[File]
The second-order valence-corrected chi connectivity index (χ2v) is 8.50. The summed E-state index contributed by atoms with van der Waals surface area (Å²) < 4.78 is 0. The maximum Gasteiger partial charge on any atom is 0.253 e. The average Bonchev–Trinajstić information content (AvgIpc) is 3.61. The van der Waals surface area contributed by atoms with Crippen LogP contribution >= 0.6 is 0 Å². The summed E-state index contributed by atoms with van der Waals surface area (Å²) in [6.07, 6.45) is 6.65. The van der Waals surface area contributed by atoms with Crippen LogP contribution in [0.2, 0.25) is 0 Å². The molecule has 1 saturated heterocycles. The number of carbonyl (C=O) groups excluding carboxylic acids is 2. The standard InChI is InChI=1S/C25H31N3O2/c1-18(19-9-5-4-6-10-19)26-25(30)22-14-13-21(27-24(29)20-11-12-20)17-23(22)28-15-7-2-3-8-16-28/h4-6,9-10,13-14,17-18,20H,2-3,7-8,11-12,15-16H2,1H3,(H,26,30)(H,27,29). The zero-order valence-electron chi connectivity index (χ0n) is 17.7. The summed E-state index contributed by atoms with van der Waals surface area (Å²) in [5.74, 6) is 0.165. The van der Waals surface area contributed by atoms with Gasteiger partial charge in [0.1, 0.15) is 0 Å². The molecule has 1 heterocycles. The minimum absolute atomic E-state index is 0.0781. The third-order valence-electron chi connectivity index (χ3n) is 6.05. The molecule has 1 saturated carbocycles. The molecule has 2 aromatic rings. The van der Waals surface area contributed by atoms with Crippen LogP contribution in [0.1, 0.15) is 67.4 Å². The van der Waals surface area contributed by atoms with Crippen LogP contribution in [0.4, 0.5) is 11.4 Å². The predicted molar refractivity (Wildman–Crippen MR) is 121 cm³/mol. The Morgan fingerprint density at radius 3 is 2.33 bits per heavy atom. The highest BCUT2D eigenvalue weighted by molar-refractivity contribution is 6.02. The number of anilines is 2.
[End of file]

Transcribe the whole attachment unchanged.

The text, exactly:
The second-order valence-corrected chi connectivity index (χ2v) is 8.50. The summed E-state index contributed by atoms with van der Waals surface area (Å²) < 4.78 is 0. The maximum Gasteiger partial charge on any atom is 0.253 e. The average Bonchev–Trinajstić information content (AvgIpc) is 3.61. The van der Waals surface area contributed by atoms with Crippen LogP contribution >= 0.6 is 0 Å². The summed E-state index contributed by atoms with van der Waals surface area (Å²) in [6.07, 6.45) is 6.65. The van der Waals surface area contributed by atoms with Crippen LogP contribution in [0.2, 0.25) is 0 Å². The molecule has 1 saturated heterocycles. The number of carbonyl (C=O) groups excluding carboxylic acids is 2. The standard InChI is InChI=1S/C25H31N3O2/c1-18(19-9-5-4-6-10-19)26-25(30)22-14-13-21(27-24(29)20-11-12-20)17-23(22)28-15-7-2-3-8-16-28/h4-6,9-10,13-14,17-18,20H,2-3,7-8,11-12,15-16H2,1H3,(H,26,30)(H,27,29). The zero-order valence-electron chi connectivity index (χ0n) is 17.7. The summed E-state index contributed by atoms with van der Waals surface area (Å²) in [5.74, 6) is 0.165. The van der Waals surface area contributed by atoms with Gasteiger partial charge in [0.1, 0.15) is 0 Å². The molecule has 1 heterocycles. The minimum absolute atomic E-state index is 0.0781. The third-order valence-electron chi connectivity index (χ3n) is 6.05. The molecule has 1 saturated carbocycles. The molecule has 2 aromatic rings. The van der Waals surface area contributed by atoms with Crippen LogP contribution in [0.1, 0.15) is 67.4 Å². The van der Waals surface area contributed by atoms with Crippen LogP contribution in [0.4, 0.5) is 11.4 Å². The predicted molar refractivity (Wildman–Crippen MR) is 121 cm³/mol. The Morgan fingerprint density at radius 3 is 2.33 bits per heavy atom. The highest BCUT2D eigenvalue weighted by molar-refractivity contribution is 6.02. The number of anilines is 2.